We have met a really nice couple from North Carolina. Unfortunately for us (but great for them!), they leave in the morning. They adopted an 8 month old boy. They helped us immensely about how the place works, and the best places in the neighborhood to go. He speaks Spanish about as well as I do, and he loves to torture the maids. The doorbell is always ringing here, because you have to be buzzed into the gate. Late last night it rang and he got up to get it. Outside the gate was a guy on a bicycle. He goes over to Rosalita and says in a big southern drawl “Hey rosalita, es su novio en un bicicleta” (it’s your boyfriend on a bicycle). She got all flustered, it was so funny. Other than this couple, there is only one other couple that speaks English. They leave on Wednesday. They adopted a 5 year old girl named Valentina. They already have a 6 year old, Cecilia who was adopted from the same orphanage as us (I have an awesome picture of Cecilia feeding the baby). They are beautiful girls and they love to play in the yard. When all the Americans leave, we will be left here with two couples from France. It’s a good trick to try to understand Spanish with a French accent. One man is very friendly and he tries very hard to talk with us. He has a beautiful 6 year old girl Laura (pronounced with a French Low-da – rhymes with chow-da) who goes around hugging and kissing everyone. She loves to talk to me even though I don’t understand much of what she says. I played the movie trailer for the movie Happy Feet for her on my computer and she screamed ‘Papa, miren! Los penguinos son bailando!” Papa, look the penguins are dancing! So anyway, it ought to get interesting later this week.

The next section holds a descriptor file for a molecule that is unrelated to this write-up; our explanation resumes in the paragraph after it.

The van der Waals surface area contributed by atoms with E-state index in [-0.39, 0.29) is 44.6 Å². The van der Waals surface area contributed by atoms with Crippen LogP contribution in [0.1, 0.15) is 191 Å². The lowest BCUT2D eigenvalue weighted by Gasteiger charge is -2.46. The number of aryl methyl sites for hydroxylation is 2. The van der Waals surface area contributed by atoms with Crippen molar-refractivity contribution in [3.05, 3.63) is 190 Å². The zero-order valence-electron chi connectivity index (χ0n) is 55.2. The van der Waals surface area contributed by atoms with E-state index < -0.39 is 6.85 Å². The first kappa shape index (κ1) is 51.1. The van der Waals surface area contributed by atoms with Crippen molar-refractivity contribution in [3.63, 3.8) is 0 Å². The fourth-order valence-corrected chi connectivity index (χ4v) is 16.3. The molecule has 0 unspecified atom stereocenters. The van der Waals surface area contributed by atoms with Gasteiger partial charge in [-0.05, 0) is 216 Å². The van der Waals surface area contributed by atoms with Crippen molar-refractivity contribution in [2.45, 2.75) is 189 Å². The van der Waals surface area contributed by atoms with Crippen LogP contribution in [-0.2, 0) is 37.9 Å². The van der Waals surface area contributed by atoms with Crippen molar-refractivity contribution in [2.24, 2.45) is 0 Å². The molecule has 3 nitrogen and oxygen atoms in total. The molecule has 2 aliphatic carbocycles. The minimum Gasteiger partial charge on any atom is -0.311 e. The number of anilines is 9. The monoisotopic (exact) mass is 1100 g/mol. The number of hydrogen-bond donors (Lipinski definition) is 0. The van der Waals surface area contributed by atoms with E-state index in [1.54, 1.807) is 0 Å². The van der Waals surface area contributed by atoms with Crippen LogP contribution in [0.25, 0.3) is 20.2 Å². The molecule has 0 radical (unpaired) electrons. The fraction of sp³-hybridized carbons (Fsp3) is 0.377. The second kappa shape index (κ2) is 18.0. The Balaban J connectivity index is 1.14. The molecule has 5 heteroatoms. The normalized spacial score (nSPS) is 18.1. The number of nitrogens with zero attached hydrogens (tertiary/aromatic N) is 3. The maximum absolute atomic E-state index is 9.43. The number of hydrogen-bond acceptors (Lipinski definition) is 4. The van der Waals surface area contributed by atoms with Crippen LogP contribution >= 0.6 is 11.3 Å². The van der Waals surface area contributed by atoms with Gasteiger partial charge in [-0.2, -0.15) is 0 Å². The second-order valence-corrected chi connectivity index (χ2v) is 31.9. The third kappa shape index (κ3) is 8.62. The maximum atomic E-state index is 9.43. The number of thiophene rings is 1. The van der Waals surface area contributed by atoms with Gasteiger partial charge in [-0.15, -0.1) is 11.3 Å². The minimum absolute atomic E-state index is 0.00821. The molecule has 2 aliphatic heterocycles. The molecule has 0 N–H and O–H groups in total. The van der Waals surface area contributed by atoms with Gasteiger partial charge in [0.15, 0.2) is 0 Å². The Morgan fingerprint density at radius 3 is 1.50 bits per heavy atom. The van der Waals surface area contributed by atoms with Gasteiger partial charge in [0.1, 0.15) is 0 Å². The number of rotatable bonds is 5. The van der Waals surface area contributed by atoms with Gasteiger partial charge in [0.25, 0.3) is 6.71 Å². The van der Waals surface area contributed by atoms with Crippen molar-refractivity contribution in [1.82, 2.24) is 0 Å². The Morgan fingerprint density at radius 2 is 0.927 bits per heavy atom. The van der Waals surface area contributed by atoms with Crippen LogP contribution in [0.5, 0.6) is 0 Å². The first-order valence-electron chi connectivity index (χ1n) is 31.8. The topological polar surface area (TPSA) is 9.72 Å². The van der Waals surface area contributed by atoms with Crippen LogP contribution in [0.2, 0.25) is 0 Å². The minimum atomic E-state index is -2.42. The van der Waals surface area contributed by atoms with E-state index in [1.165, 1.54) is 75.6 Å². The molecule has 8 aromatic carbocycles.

The City
Where we are in Bogota reminds us a lot of a busy part of Queens or Brooklyn. Lots of stores, apartment building and office buildings. It is more green here though, and of course, there are mountains. It is very dry here, and I am struggling with a very dry throat and stuffed up sinuses. I have to drink a lot of water and use saline spray. The altitude doesn’t bother us much otherwise, although sometimes when I am really stuffed up it’s a little hard to breathe. There are horse drawn carts here that have garbage in them. We learned that they take the recyclables away, much like those big trucks we have at home. The weather is very nice, a little cool in the mornings and evenings, but during the day, in the sunshine, it gets downright hot. The maids here insist that you keep the babies bundled up, and we are always getting scolded for not having enough blankets on them. Poor little guy is sweating his little butt off, so much his hair gets wet! So when we are alone in our room I leave him practically naked so he can cool off a bit.

Today we got up and had breakfast..there is a small dining room like in a B&B and you eat with everyone. Scrambled eggs, toast and FRESH OJ. Oh, and hello, Colombian coffee – con leche caldo es muy delicioso! We hung around in the living room with our friends for a while, then we got a call from our orphanage contact to say that we will be going to have some papers notarized today. She arrived a little later, we signed them and then walked over to the “Notaria” where we had them authenticated, and signed again. We had to take our index finger, press it on an ink stamp and then press it on a certain spot on the paper. Weird. We paid and walked back to the hotel. We had our delicious lunch, fed the baby and decided to go out.

Today it rained really hard, but Jim and I went out anyway. We left the baby with a maid and ventured out with umbrellas to go to the baby store and the grocery store. It seems that at every store here there is an abundance of staff ready to help you. I have gotten more confident and I try to ask for things when I need them. At the baby store it was obvious we were Americans, and when we finally went to the register to check out, there were three young people there giggling. Finally one of them gets brave and says proudly “Good Afternoon!” in perfect English. “Yes!” I said, “Very good! Buenos Tardes!” It was very funny. Then we went into a big supermarket. It was BEAUTIFUL inside, nicer than what we have home and HUGE. Again, there were tons of help everywhere, and lots of people offering free samples. We tried Avocado, cheese and some kind of corn fritter thingies. It was so fascinating to walk through the aisles and see what all the products looked like in Spanish. When we got back, we retrieved our baby, smiling and with two extra blankets piled on him. We just finished dinner (porkchops, rice and broccoli, fresh mango) and I am now in the room typing. My two princes have gone down for the count.

The Baby